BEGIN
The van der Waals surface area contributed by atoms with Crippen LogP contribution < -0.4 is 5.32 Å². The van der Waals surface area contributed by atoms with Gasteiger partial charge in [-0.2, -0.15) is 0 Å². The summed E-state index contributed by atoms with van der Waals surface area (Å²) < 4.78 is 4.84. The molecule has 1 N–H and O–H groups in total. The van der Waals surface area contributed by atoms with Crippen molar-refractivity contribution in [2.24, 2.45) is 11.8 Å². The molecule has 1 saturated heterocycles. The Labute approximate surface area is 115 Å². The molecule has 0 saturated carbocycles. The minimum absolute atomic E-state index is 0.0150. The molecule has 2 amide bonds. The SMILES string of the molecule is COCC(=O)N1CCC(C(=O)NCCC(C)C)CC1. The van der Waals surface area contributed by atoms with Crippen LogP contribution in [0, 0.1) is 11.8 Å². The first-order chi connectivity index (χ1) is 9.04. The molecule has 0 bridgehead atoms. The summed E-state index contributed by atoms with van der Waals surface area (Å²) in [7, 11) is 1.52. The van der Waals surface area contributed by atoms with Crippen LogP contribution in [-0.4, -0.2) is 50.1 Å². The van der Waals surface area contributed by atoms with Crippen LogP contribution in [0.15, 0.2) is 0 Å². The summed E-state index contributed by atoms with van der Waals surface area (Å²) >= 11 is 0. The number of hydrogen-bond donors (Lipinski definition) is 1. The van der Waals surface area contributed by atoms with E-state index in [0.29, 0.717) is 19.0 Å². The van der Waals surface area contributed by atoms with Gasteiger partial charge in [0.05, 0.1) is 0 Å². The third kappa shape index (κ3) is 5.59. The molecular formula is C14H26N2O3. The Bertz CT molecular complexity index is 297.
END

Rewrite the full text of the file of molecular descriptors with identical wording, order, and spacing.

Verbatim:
The van der Waals surface area contributed by atoms with Crippen LogP contribution < -0.4 is 5.32 Å². The van der Waals surface area contributed by atoms with Gasteiger partial charge in [-0.2, -0.15) is 0 Å². The summed E-state index contributed by atoms with van der Waals surface area (Å²) < 4.78 is 4.84. The molecule has 1 N–H and O–H groups in total. The van der Waals surface area contributed by atoms with Crippen molar-refractivity contribution in [2.24, 2.45) is 11.8 Å². The molecule has 1 saturated heterocycles. The Labute approximate surface area is 115 Å². The molecule has 0 saturated carbocycles. The minimum absolute atomic E-state index is 0.0150. The molecule has 2 amide bonds. The SMILES string of the molecule is COCC(=O)N1CCC(C(=O)NCCC(C)C)CC1. The van der Waals surface area contributed by atoms with Crippen LogP contribution in [0, 0.1) is 11.8 Å². The first-order chi connectivity index (χ1) is 9.04. The molecule has 0 bridgehead atoms. The summed E-state index contributed by atoms with van der Waals surface area (Å²) in [7, 11) is 1.52. The van der Waals surface area contributed by atoms with Crippen LogP contribution in [-0.4, -0.2) is 50.1 Å². The van der Waals surface area contributed by atoms with Crippen LogP contribution in [0.15, 0.2) is 0 Å². The summed E-state index contributed by atoms with van der Waals surface area (Å²) >= 11 is 0. The number of hydrogen-bond donors (Lipinski definition) is 1. The van der Waals surface area contributed by atoms with E-state index in [0.29, 0.717) is 19.0 Å². The van der Waals surface area contributed by atoms with Gasteiger partial charge in [0.05, 0.1) is 0 Å². The third kappa shape index (κ3) is 5.59. The molecular formula is C14H26N2O3. The Bertz CT molecular complexity index is 297.